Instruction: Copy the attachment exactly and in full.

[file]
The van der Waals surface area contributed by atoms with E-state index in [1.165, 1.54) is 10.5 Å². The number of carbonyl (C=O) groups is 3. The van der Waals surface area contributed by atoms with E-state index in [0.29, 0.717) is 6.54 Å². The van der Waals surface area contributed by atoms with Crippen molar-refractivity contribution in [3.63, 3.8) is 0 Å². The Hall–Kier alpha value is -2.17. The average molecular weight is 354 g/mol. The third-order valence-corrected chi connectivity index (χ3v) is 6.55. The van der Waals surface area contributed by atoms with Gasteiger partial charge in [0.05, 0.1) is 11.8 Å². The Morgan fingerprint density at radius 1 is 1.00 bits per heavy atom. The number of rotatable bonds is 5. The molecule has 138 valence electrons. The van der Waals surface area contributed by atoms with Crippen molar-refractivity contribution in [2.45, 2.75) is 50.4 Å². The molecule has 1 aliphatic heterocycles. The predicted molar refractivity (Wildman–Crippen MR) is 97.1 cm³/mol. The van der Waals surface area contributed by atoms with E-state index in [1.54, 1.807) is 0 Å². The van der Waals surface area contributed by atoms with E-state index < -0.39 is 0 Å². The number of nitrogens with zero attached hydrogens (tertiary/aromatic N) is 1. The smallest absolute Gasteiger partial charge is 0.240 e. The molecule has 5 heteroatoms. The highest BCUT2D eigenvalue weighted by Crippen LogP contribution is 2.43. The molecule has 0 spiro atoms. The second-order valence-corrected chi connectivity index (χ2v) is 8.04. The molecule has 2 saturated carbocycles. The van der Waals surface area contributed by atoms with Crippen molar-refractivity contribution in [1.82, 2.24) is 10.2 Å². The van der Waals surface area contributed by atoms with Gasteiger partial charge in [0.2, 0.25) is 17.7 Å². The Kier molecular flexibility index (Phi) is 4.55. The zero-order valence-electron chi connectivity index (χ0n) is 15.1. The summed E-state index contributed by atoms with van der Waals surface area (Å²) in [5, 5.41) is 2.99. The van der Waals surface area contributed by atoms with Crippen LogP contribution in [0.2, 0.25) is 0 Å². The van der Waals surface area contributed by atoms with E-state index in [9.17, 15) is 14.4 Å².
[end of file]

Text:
The van der Waals surface area contributed by atoms with E-state index in [1.165, 1.54) is 10.5 Å². The number of carbonyl (C=O) groups is 3. The van der Waals surface area contributed by atoms with E-state index in [0.29, 0.717) is 6.54 Å². The van der Waals surface area contributed by atoms with Crippen molar-refractivity contribution in [3.63, 3.8) is 0 Å². The Hall–Kier alpha value is -2.17. The average molecular weight is 354 g/mol. The third-order valence-corrected chi connectivity index (χ3v) is 6.55. The van der Waals surface area contributed by atoms with Gasteiger partial charge in [0.05, 0.1) is 11.8 Å². The Morgan fingerprint density at radius 1 is 1.00 bits per heavy atom. The number of rotatable bonds is 5. The molecule has 138 valence electrons. The van der Waals surface area contributed by atoms with Crippen molar-refractivity contribution in [2.45, 2.75) is 50.4 Å². The molecule has 1 aliphatic heterocycles. The predicted molar refractivity (Wildman–Crippen MR) is 97.1 cm³/mol. The van der Waals surface area contributed by atoms with E-state index in [1.54, 1.807) is 0 Å². The van der Waals surface area contributed by atoms with E-state index < -0.39 is 0 Å². The number of nitrogens with zero attached hydrogens (tertiary/aromatic N) is 1. The smallest absolute Gasteiger partial charge is 0.240 e. The molecule has 5 heteroatoms. The highest BCUT2D eigenvalue weighted by Crippen LogP contribution is 2.43. The molecule has 0 spiro atoms. The second-order valence-corrected chi connectivity index (χ2v) is 8.04. The molecule has 2 saturated carbocycles. The van der Waals surface area contributed by atoms with Crippen molar-refractivity contribution in [1.82, 2.24) is 10.2 Å². The van der Waals surface area contributed by atoms with Gasteiger partial charge in [0.2, 0.25) is 17.7 Å². The Kier molecular flexibility index (Phi) is 4.55. The zero-order valence-electron chi connectivity index (χ0n) is 15.1. The summed E-state index contributed by atoms with van der Waals surface area (Å²) in [5, 5.41) is 2.99. The van der Waals surface area contributed by atoms with Crippen LogP contribution in [0.2, 0.25) is 0 Å². The van der Waals surface area contributed by atoms with E-state index in [9.17, 15) is 14.4 Å².